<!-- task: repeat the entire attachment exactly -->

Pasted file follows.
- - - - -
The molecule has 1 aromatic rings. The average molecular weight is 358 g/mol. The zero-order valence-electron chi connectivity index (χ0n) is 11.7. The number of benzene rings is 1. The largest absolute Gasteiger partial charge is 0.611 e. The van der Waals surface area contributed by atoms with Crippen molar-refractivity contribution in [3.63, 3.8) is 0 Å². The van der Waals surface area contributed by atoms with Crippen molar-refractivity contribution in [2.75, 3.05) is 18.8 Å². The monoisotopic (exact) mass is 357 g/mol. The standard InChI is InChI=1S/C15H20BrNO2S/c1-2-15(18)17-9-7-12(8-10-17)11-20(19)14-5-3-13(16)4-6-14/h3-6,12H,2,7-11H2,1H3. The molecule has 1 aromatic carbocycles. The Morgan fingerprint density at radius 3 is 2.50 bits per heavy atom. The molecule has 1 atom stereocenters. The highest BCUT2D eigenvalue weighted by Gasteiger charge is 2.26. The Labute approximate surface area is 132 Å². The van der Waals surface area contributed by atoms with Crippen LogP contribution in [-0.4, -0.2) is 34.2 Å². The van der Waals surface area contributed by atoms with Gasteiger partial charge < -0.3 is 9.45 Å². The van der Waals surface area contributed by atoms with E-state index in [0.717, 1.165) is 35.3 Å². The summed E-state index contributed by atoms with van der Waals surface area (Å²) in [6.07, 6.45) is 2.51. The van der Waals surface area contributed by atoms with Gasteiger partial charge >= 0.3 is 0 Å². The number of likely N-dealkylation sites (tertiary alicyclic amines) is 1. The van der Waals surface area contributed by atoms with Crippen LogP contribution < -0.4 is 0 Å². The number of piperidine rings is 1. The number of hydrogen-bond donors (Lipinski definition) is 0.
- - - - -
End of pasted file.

The molecule has 1 aromatic rings. The average molecular weight is 358 g/mol. The zero-order valence-electron chi connectivity index (χ0n) is 11.7. The number of benzene rings is 1. The largest absolute Gasteiger partial charge is 0.611 e. The van der Waals surface area contributed by atoms with Crippen molar-refractivity contribution in [3.63, 3.8) is 0 Å². The van der Waals surface area contributed by atoms with Crippen molar-refractivity contribution in [2.75, 3.05) is 18.8 Å². The monoisotopic (exact) mass is 357 g/mol. The standard InChI is InChI=1S/C15H20BrNO2S/c1-2-15(18)17-9-7-12(8-10-17)11-20(19)14-5-3-13(16)4-6-14/h3-6,12H,2,7-11H2,1H3. The molecule has 1 aromatic carbocycles. The Morgan fingerprint density at radius 3 is 2.50 bits per heavy atom. The molecule has 1 atom stereocenters. The highest BCUT2D eigenvalue weighted by Gasteiger charge is 2.26. The Labute approximate surface area is 132 Å². The van der Waals surface area contributed by atoms with Crippen LogP contribution in [-0.4, -0.2) is 34.2 Å². The van der Waals surface area contributed by atoms with Gasteiger partial charge < -0.3 is 9.45 Å². The van der Waals surface area contributed by atoms with E-state index in [0.717, 1.165) is 35.3 Å². The summed E-state index contributed by atoms with van der Waals surface area (Å²) in [6.07, 6.45) is 2.51. The van der Waals surface area contributed by atoms with Gasteiger partial charge >= 0.3 is 0 Å². The number of likely N-dealkylation sites (tertiary alicyclic amines) is 1. The van der Waals surface area contributed by atoms with Crippen LogP contribution < -0.4 is 0 Å². The number of piperidine rings is 1. The number of hydrogen-bond donors (Lipinski definition) is 0.